The Colonel was a prominent and colourful figure in the history of Richmond Hill. Numerous references to him and his contributions to early society in Upper Canada have been found, particularly in the book, Early Days in Richmond Hill: A History of the Community to 1930 by Robert M. Stamp.
David Bridgford, though born in New York City c1791, came to The Hill around 1797 with his mother and stepfather, Robert Marsh (founding elder of the Richmond Hill Presbyterian Church), by way of ox-cart, a two-day journey from the Town of York.
Bridgford served in the War of 1812 with the 3rd Regiment York Militia as a Captain and was ordered to man the Fort of York. He participated in the Battle of Detroit and was present when Commander Hull surrendered. In 1861 he was awarded the General Service Medal with Detroit Bar to commemorate his service there.
He was present at the Battle of Queenston Heights where he saw the gallant Brock fall, and also took part in engagements at Fort Niagara, Chippewa, Lundy’s Lane and Fort Erie. He was posted at Fort York when it fell on April 27, 1813 and, being too near the magazine when it exploded (killing two hundred American invaders along with their Commander, General Pike) was knocked unconscious, was picked up for dead and, while being conveyed to headquarters in a wheelbarrow ambulance, suddenly revived.
In 1814, he married Lucy Stegman, daughter of the Deputy Surveyor, John Stegman (retired Hessian soldier), who surveyed much of then Upper Canada and who was lost aboard The Speedy in October 1804.
In 1837, Mrs. Moodie begged Bridgford to accompany her husband Col. Moodie and Captain Hugh Stewart as they rode south to warn the garrison at Toronto of the impending attack led by MacKenzie. Col. Moodie was killed en route and Stewart was captured. Bridgford reached the town of York thereby warning the garrison and was commissioned by Fitzgibbon to ride back north to raise the militia. He was captured by the rebels, sentenced to hang as a spy, but was later freed and eventually gave testimony at MacKenzie’s trial.
Bridgford built the largest building in the village in those days; an hotel, which was situated between Centre and Richmond Streets on Yonge. It was two stories high and was run successfully for many years.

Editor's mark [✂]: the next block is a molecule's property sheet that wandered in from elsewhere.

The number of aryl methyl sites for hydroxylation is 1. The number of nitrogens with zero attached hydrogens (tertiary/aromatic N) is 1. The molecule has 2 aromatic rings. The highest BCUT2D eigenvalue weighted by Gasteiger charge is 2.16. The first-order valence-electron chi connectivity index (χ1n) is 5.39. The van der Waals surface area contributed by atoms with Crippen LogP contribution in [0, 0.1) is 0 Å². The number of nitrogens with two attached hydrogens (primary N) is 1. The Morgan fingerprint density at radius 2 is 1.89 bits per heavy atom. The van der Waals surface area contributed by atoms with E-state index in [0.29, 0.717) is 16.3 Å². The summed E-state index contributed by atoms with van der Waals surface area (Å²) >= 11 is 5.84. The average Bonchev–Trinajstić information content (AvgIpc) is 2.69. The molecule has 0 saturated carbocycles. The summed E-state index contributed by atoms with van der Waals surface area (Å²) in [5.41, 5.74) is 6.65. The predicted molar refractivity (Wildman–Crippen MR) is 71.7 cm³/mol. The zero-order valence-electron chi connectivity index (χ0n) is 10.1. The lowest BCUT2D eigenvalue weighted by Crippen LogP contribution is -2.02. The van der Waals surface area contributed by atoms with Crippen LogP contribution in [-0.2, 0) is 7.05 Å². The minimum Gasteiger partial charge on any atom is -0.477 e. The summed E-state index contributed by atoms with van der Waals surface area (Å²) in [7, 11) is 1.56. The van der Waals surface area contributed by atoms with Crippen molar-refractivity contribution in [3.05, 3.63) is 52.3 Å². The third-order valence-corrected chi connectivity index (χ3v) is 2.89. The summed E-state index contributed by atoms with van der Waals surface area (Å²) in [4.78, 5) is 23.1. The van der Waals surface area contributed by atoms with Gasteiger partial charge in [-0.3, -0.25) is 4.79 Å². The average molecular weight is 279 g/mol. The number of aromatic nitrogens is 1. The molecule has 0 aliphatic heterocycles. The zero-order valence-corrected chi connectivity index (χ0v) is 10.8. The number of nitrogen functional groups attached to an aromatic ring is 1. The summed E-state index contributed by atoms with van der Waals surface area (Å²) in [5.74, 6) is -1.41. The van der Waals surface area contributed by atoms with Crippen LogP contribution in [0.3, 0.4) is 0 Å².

Bridgford also took a keen interest in civic affairs. In 1850 he was elected to the Council of the Township of Vaughan, was Deputy-Reeve for a number of years from 1852 and became Reeve in 1858. He also owned a farm and at one time was President of the Richmond Hill Agricultural Society.
He served as both a Magistrate and Coroner of the County of York, a position he continued to hold until his death in 1868.
Bridg(e)ford Street in Richmond Hill was named after him and his home at 210 Richmond Street has been designated an historic building.
He was the founder of and most predominant figure in the Richmond Masonic Lodge during the first forty years of its existence. In 1829, he was listed as Worshipful Master and was Master of the Lodge for many years thereafter, serving in that capacity for the years 1824-1831, 1846/7, 49, 52/3, 55-58 & 60/1 according to the List of Past Masters, Richmond Lodge.
The Colonel and his wife Lucy, are buried together in the Richmond Hill Presbyterian Church Cemetery (Plot 29, Range 5 North located at 10066 Yonge Street, Richmond Hill, ON L4C Tel: 905-884-4211 email@example.com.
Their headstone has recently been uncovered but lays in crumbled ruin just below the surface of the plot. Efforts are underway to erect a suitable headstone at the Colonel’s grave site.
Veteran SummaryDavid Bridgford
Lieutenant Colonel, 3st Regiment York Millitia
Place of Birth
New York, NY, USA
Place of Death
Richmond Hill, ON, CAN
Died on: 01 OCT 1868
Reason: Old Age
Location of Grave
Richmond Hill Presbyterian Church Cemetery, 10066 Yonge St
Richmond Hill, ON, CAN
Latitude: 43.872751N Longitude: -79.437968